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Early recognition followed by treatment of rheumatoid arthritis (RA) helps to maintain joint integrity and functional capacity,1 suggesting it may be beneficial to intervene in patients with arthralgia before RA develops. Anticitrullinated protein antibodies (ACPA) and rheumatoid factor (RF) are established predictive markers,2 ,3 but only 20–40% of ACPA and/or RF positive patients with arthralgia develop RA within 2 years.4 Recently, we have demonstrated that the type I interferon (IFN) signature correctly identifies 52% of patients with arthralgia who will develop RA within 2 years.5 ,6 Our previous study suggested that a B cell related gene signature was associated with protection against arthritis development,6 and could aid in the prediction of arthritis development. We therefore studied the clinical value of the B cell signature, comprising CD19, CD20, CD79α and CD79β, for the prediction of arthritis development in an independent cohort of 115 ACPA and/or RF positive patients with arthralgia followed for median 22 months5 and explored the phenotypical nature of this B cell signature. In total, 44 patients (38%) developed arthritis (defined as one or more swollen joints) within 2 years. Of these, 4 patients had undifferentiated arthritis and 40 patients fulfilled the 2010 American College of Rheumatology (ACR)/ European League Against Rheumatism (EULAR) criteria for RA. Patients were stratified into B cellhigh and B celllow based on receiver operating characteristics analysis using a cut-off that resulted in 73% specificity and 47% sensitivity (a high B cell score is associated with protection against arthritis). 73% of B cellhigh versus 54% of B celllow individuals did not develop arthritis (χ2, p="0.040). In a Cox-regression analysis a B cellhigh signature revealed protection compared with a B celllow signature (HR 0.50, 95% CI 0.26 to 0.98, p=0.042). Significance was lost after correction for RF and ACPA status (HR 0.63, 95% CI 0.32 to 1.3, p=0.19).
Combining the previously described IFN with the B cell signature correctly classified 82% (9 out of 11) of patients developing arthritis based on their IFNhighB celllow profile and 81% (25 out of 31) of the patients not developing arthritis based on the IFNlowB cellhigh profile (χ2, p<0.001). Patients with an IFNhighB celllow profile have an increased risk compared with patients with an IFNlowB cellhigh profile, even after including ACPA and RF status (HR 5.6; figure 1A) and was considerably higher compared with the original IFNhigh profile alone (HR 2.4, p=0.008).5 No significant association was found with age, C-reactive protein (CRP) and erythrocyte sedimentation rate (ESR) in any of the analyses.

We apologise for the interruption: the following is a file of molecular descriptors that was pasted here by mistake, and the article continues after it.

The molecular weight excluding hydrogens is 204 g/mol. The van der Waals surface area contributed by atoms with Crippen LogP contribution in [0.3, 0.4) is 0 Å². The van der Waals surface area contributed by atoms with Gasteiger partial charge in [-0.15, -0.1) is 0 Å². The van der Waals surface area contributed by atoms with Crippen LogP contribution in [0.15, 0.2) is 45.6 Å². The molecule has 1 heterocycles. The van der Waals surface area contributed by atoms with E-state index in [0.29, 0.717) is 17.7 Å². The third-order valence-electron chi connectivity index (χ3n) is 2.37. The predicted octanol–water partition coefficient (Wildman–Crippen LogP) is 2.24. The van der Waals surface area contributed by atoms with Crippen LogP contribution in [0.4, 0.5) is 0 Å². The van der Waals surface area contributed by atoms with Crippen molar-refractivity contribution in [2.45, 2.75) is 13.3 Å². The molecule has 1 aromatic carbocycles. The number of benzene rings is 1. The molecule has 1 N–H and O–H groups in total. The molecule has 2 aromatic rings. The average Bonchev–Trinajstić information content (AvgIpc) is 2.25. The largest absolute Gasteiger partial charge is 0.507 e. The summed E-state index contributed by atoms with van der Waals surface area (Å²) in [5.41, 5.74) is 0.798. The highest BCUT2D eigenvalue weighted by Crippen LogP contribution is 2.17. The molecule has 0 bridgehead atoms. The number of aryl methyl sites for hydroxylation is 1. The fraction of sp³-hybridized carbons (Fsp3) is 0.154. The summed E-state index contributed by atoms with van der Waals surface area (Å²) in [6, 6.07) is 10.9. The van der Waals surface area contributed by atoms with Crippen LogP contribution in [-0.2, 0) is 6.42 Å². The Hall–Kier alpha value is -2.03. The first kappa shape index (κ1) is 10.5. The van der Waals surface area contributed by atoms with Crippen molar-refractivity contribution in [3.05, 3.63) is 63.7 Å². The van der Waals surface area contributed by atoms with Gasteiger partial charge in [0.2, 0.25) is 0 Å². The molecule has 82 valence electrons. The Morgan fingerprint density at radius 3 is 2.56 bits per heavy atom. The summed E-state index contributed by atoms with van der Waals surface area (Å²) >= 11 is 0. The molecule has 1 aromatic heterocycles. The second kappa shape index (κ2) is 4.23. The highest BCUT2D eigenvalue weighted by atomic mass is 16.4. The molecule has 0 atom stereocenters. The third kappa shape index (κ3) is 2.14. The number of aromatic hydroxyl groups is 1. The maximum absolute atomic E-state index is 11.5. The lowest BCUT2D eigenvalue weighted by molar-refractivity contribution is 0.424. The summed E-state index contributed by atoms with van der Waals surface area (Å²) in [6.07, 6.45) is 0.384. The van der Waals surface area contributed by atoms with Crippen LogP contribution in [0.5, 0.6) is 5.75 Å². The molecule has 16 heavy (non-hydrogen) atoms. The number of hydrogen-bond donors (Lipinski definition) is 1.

Clinical relevance of the biomarkers was established by receiver operating characteristics analyses. For ACPA and RF the area under the curve (AUC) was 0.62, combined with the IFN-score this increased to 0.79. Adding the B cell score did not improve the AUC (0.79; figure 1B). However, a two-step analysis, in which RF and/or ACPA positive patients were first stratified in an IFNhigh group (to predict arthritis development) and an IFNlow group (to predict not developing arthritis), revealed an AUC for ACPA and RF of 0.82 and 0.60, respectively, which increased to 0.90 and 0.73 after adding the B cell score (figure 1C, D).
Flow cytometry analysis, in a representative subgroup (n=63; ie, flow cytometry measurements were included at approximately the second half of cohort, but characteristics are similar to the whole cohort) showed a positive correlation between the B cell score and the absolute B cell number (ρ=0.73, p<0.001). While the proportion of CD27−CD19+ naive B cells did not differ between the groups, the proportion of CD27+CD19+ conventional memory B cells was significantly higher in the non-converting patients (p=0.014; figure 2A, B). In conclusion, the combination of the B cell and previously described type I IFN signature represents a clinically useful biomarker to predict arthritis development in seropositive patients with arthralgia. The B cell score corresponds to conventional memory B cell numbers in the periphery which might indicate that this B cell subset plays a critical role in the preclinical phase of arthritis.
The authors thank S de Ridder of the inflammatory disease profiling unit, department of Pathology, for contributing to flow cytometry data conversion. The authors also thank technicians of the Unit of Medical Immunology, department of Pathology, for their help with flow cytometry data collection.
Funding This research was performed with support from the ‘TRACER’ consortium in the framework of the Center for Translational Molecular Medicine (CTMM) (http://www.ctmm.nl)
Competing interests DvS and CLV are inventors on a patent application, where the use of the gene signatures for the diagnosis of preclinical RA is described.
Patient consent Obtained.
Ethics approval Centrale Commissie Mensgebonden Onderzoek Slotervaartziekenhuis en Reade.
Provenance and peer review Not commissioned; externally peer reviewed.
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